A group of Ohio ministers reportedly claims the religious organization behind the National Prayer Breakfast may have used money from a terrorist organization.
The Fellowship Foundation, a network of nonprofits also called the International Foundation, is denying the claim, saying, "somebody is attempting to distort the truth substantially."
But Roll Call reported Thursday that a Columbus-based organization called Clergy VOICE filed a complaint with the IRS suggesting the foundation have its tax-exempt status removed. Clergy VOICE based the complaint on the contents of a guilty plea filed in July by former Rep. Mark Siljander.
Siljander pleaded guilty to improperly accepting payment from an Islamic charity accused of financing terrorism. The court documents showed that the Islamic American Relief Agency paid him with two $25,000 checks, which first went through the Fellowship Foundation before making their way to Siljander.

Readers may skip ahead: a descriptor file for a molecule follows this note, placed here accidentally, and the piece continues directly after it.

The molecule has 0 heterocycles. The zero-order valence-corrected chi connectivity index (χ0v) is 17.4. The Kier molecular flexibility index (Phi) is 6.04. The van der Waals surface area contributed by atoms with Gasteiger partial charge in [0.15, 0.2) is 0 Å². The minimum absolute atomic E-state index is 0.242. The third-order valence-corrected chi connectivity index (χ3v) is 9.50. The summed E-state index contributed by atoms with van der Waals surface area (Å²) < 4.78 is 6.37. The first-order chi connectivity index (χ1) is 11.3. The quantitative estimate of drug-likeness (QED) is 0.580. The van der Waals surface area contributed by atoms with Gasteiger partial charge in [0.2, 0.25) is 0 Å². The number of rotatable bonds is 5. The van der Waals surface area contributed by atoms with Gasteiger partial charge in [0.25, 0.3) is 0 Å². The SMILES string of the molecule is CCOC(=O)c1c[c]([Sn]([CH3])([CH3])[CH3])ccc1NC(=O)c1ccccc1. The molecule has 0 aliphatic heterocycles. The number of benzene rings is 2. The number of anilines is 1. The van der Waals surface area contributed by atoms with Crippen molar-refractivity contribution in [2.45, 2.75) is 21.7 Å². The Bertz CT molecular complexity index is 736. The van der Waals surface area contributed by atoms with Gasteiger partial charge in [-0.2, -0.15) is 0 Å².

Clergy VOICE reportedly said the plea only accounted for $18,337, leaving open the question of how the rest of the money was spent. Noting that the foundation provided travel funds and lodging to several members of Congress via the so-called C Street house, the ministers wrote: "We are concerned that money arising from a terrorist organization has been used in conjunction with these expenses."
Foundation President Richard Carver denied the charge in an interview with Roll Call.
"This really kind of upsets me," he said, offering an e-mail from his group's accounting firm that said all the payments were given to Siljander.